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Gross Electric, est. 1910

In 1910, George J. (Joe) Gross founded Gross Electric. During the early years, lighting was not the sole business focus, as the company, in addition to lamps and lighting fixtures, sold mixers. Gross Electric also sold mixers, toasters, radios, and other small appliances in addition to lamps and lighting fixtures. By the mid-1950s, the store expanded its showroom product lines to include large appliances and televisions, and a wholesale electrical supply division was also established.

After the death of Joe Gross in 1959, his son, Richard Gross, assumed the top leadership role and began offering products to commercial and industrial markets, in addition to its already successful residential product line. Gross Electric found the most success with its lighting products, and stopped selling other appliances in 1963.

Always a family-run business, Gross Electric remains so to this day. Laurie, Richard’s daughter, joined the family business in 1975 and became President in 1992. Her brother, Joe Gross, took on the role of Vice President in 1997.

The third-generation Grosses brought the business into the computer age, and are currently offering services such as lighting energy audits, lighting design, light bulb and ballast recycling, and lighting fixture repair and restoration.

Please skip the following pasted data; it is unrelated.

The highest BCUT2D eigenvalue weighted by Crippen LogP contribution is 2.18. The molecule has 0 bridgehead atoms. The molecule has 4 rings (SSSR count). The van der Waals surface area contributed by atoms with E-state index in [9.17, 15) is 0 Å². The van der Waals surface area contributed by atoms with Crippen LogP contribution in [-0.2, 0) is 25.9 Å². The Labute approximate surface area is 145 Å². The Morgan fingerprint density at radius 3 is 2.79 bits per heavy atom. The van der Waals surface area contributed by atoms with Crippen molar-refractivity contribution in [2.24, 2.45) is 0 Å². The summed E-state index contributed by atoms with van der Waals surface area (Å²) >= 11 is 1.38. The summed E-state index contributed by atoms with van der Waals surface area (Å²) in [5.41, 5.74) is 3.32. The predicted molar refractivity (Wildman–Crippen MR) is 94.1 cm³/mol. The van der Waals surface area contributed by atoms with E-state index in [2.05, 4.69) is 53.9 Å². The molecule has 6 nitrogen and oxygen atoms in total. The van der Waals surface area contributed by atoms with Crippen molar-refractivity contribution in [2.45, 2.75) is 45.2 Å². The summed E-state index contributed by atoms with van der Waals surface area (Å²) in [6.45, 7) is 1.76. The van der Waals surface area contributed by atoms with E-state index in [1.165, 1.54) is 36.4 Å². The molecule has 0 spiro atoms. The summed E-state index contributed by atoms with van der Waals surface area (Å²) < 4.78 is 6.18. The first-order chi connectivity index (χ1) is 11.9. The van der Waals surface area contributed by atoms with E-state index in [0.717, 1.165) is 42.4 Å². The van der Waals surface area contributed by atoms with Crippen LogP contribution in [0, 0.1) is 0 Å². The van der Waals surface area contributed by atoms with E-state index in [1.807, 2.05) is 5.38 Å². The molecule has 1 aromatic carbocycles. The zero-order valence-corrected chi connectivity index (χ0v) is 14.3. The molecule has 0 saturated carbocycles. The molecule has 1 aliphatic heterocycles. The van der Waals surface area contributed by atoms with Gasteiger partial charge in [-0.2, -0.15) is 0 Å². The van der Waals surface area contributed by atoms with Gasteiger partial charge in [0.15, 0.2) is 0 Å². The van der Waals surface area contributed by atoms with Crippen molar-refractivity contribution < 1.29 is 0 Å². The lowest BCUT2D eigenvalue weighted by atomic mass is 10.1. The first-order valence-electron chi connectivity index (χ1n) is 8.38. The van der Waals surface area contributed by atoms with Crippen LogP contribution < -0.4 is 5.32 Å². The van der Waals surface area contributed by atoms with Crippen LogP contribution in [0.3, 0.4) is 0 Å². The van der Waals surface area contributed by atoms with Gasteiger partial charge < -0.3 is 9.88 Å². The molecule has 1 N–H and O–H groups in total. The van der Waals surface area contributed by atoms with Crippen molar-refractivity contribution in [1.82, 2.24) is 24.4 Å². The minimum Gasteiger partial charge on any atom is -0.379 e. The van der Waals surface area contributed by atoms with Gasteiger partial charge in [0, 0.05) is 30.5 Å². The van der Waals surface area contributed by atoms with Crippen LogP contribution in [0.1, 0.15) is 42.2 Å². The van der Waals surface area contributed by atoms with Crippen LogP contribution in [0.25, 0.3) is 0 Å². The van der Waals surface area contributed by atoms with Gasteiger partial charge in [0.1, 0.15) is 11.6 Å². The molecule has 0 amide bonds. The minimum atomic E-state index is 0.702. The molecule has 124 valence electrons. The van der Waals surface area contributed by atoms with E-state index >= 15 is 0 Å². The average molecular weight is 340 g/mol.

Sue Sweeney, Director of Marketing, cites the company’s small size as one of its secrets for staying relevant. With fewer internal politics and red tape to navigate, staying on-trend and forecasting what’s next to come in the world of lighting is much easier. Many Toledo residents have come to know the Gross family name and prefer to buy locally. “It gives us the personal touch with our employees and customers,” Sweeney said.

A lot of family-owned, consumer-driven small businesses cite the internet and big box retailers as huge game changers, and Gross Electric is one of them. At one time, Gross Electric was the number-one appliance dealer in Northwest Ohio. During  the Christmas season, everyone in the family had to work to meet the demands of eager customers. Relatives from Chicago were even brought in to help at the store. However, the company can still compete today because they offer such unique products at a wide range of price points. That, combined with the work of helpful employees whom Toledoans have grown to know and trust over the years, have kept Gross Electric in business. “We offer a level of customer service our competitors can’t match,” Sweeney added.

Lighting technology is constantly changing, and Gross Electric continues to work with area businesses to ensure they have access to the best energy-efficient options. “When you consider that the fluorescent light bulb became available in the mid 1940s and it took 70 years for another technology [LED] to become an option, who knows what might be available in the next 70 years? But if it’s out there, we’ll know about it,” Sweeney said confidently.